|By Victor Cruz||
|April 1, 2011 05:00 AM EDT||
The online storage and collaboration market has been hot, with early market entrants Dropbox, Box.net and YouSendIt appearing to have taken the initial lead in providing individuals and businesses with the ability to easily store, share, and send large files between multiple parties.
In the spirit of secure collaboration, at this year's RSA event, Ftopia and GuardTime announced a partnership that hopes to shake up the market a bit by raising even higher the pressing question of one's ability to trust their precious data in the cloud. To answer this question, the Ftopia service is designed to allow businesses to securely collaborate by sharing their files anywhere they want over the Internet without having to rely on trust. Rather, they provide the service with built-in data integrity features that utilize mathematics as its form of proof.
Ftopia does cloud-based data collaboration and storage, and together with GuardTime, a cloud security company, signed a deal to offer the market a provably secure collaboration and storage service. Ftopia uses GuardTime's keyless signature technology to digitally sign the clients' data as it is stored in Ftopia rooms.
As described in the public announcement, GuardTime's Keyless Signature technology provides proof of signing authority, time of the signature, and lifelong integrity for data stored in the cloud and in transit between business collaborators. The signature never expires and its verification is based solely on mathematics, eliminating the need for secrets or keys and the unwieldy management associated with traditional PKI technologies that fail in the cloud.
During an interview with Ftopia CEO Philippe Honigman, I was able to ask him what prompted the creation of the partnership and his new release. "As more information moves to the cloud as the primary place of storage, concerns about trust and security are growing as well," he said. "Traditional, defensive security measures, such as intrusion detection, intrusion prevention, strict network access control policies, or even the tried and true anti-malware technologies, are not enough anymore. Business customers are more likely to entrust their information to a third party when they know for certain - more specifically, when they can prove - that their data has not been altered in any way."
After a quick run-through of the capabilities with Honigman, the workflow appears to remain simple and seemingly unchanged. There is no additional action for the users to take on either end of the file sharing transaction. Each file gets its own signature. The signature is a small file that is automatically created and saved alongside the signed file. If the user wants proof that the file in question has not changed since the exact point in time that it was uploaded, they simply collect the file and its signature and use the verification tool provided by GuardTime to perform the comparison. If the signature can be verified, the file is guaranteed to be the same exact file and can be confirmed that it is that exact file from the exact point in time for which it was signed. If the signature cannot be verified, then the file cannot be guaranteed to be the same.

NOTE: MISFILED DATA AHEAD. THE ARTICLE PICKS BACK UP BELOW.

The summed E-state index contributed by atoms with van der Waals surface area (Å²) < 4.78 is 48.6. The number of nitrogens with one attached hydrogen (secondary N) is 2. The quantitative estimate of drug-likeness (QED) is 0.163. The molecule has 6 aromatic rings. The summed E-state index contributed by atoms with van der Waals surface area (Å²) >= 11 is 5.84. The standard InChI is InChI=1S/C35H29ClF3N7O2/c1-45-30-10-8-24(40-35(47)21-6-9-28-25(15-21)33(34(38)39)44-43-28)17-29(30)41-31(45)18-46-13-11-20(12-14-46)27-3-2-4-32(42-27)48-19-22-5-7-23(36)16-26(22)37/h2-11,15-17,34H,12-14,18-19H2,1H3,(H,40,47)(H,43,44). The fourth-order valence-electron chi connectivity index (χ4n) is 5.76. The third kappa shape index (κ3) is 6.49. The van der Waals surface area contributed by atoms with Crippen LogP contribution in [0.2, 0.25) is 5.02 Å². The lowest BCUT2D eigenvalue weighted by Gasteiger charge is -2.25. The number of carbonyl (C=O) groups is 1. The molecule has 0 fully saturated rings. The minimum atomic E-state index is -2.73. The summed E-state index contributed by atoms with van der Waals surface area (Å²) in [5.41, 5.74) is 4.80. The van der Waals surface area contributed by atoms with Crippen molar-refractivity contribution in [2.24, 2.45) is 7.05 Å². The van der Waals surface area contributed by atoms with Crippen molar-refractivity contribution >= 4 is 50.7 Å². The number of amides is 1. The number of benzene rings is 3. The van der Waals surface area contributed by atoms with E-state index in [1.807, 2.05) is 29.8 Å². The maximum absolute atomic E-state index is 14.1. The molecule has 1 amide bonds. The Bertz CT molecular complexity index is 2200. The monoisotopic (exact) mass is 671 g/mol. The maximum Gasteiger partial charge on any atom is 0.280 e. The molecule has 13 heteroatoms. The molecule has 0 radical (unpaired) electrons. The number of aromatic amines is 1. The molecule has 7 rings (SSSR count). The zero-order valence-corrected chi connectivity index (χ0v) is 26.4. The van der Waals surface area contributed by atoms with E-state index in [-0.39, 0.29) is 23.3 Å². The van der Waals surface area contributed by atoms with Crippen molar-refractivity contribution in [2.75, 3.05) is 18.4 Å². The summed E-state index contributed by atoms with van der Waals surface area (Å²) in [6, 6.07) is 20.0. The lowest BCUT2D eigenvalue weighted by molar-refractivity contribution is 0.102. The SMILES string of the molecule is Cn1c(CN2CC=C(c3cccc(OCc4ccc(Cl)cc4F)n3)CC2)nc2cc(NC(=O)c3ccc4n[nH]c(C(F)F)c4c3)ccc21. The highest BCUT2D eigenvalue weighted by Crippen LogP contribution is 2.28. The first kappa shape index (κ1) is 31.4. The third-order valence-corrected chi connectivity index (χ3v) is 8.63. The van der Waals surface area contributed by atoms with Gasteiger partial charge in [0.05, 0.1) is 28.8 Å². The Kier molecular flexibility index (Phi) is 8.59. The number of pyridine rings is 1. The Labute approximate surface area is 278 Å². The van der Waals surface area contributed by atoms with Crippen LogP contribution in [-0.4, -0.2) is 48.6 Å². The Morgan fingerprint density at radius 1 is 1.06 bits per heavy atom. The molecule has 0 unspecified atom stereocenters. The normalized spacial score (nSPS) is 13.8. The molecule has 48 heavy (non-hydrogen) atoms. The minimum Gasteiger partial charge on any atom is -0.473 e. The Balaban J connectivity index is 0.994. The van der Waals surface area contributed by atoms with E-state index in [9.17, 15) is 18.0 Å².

"The solution is both simple and powerful," said Honigman. "On the surface, it would appear that all that GuardTime is providing us is the ability to timestamp or simply sign a file. But, because the signature is keyless, meaning nobody is forced to manage any keys or keep any secrets, the client can get undeniable proof that the file has not been tampered with, not even by Ftopia."
GuardTime CEO Mike Gault says, "We solved the problem of trust by removing the reliance on keys or secrets to prove that the data remains intact. This is accomplished through a series of concatenated SHA-256 hashes for each file that are used to create and destroy a Merkle tree of hashes every second since the beginning of Unix time, 1970."
According to Guardtime, the resulting root hash, referred to by the company as the "Integrity Code", is published monthly in publications such as the Financial Times. To verify the integrity of the data, all one needs is the published Integrity Code, the original file, and its corresponding signature file. With these three pieces, any organization can use the tools provided or, if they are really paranoid, they could do the reverse hash function mathematics to prove that the file remains intact. In short, GuardTime claims that there is no need to rely on any tool, or any third party to gain proof.
It will be interesting to keep an eye on Ftopia to see how their clients use this feature. It seems that the value becomes painfully apparent when an organization is required by law or regulation to provide proof that their data has remained intact - especially if their own integrity was being questioned. Hopefully this is not the case for most organizations. Which company would want to get all twisted up in court because they couldn't prove they weren't involved in a coverup? I feel safe going out on a limb to say none of them.
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